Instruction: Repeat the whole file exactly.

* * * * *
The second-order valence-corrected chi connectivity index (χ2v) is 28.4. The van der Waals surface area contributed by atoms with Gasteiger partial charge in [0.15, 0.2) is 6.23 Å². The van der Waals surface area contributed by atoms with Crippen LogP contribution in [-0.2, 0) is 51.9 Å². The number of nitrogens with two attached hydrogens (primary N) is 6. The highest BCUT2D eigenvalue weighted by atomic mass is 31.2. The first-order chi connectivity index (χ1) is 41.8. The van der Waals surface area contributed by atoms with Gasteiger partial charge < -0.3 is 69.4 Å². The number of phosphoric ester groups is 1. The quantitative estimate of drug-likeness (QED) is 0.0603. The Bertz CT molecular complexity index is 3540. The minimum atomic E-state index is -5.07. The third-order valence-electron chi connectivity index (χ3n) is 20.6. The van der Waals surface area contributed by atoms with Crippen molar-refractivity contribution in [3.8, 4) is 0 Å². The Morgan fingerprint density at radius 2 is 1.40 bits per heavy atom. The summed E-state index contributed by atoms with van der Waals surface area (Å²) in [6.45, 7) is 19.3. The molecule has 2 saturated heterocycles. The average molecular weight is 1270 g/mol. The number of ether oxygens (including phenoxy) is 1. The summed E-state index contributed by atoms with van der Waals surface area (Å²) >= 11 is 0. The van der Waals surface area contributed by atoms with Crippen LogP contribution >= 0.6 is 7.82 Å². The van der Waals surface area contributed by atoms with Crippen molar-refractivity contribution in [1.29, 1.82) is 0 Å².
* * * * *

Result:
The second-order valence-corrected chi connectivity index (χ2v) is 28.4. The van der Waals surface area contributed by atoms with Gasteiger partial charge in [0.15, 0.2) is 6.23 Å². The van der Waals surface area contributed by atoms with Crippen LogP contribution in [-0.2, 0) is 51.9 Å². The number of nitrogens with two attached hydrogens (primary N) is 6. The highest BCUT2D eigenvalue weighted by atomic mass is 31.2. The first-order chi connectivity index (χ1) is 41.8. The van der Waals surface area contributed by atoms with Gasteiger partial charge < -0.3 is 69.4 Å². The number of phosphoric ester groups is 1. The quantitative estimate of drug-likeness (QED) is 0.0603. The Bertz CT molecular complexity index is 3540. The minimum atomic E-state index is -5.07. The third-order valence-electron chi connectivity index (χ3n) is 20.6. The van der Waals surface area contributed by atoms with Crippen molar-refractivity contribution in [3.8, 4) is 0 Å². The Morgan fingerprint density at radius 2 is 1.40 bits per heavy atom. The summed E-state index contributed by atoms with van der Waals surface area (Å²) in [6.45, 7) is 19.3. The molecule has 2 saturated heterocycles. The average molecular weight is 1270 g/mol. The number of ether oxygens (including phenoxy) is 1. The summed E-state index contributed by atoms with van der Waals surface area (Å²) >= 11 is 0. The van der Waals surface area contributed by atoms with Crippen LogP contribution >= 0.6 is 7.82 Å². The van der Waals surface area contributed by atoms with Crippen molar-refractivity contribution in [1.29, 1.82) is 0 Å².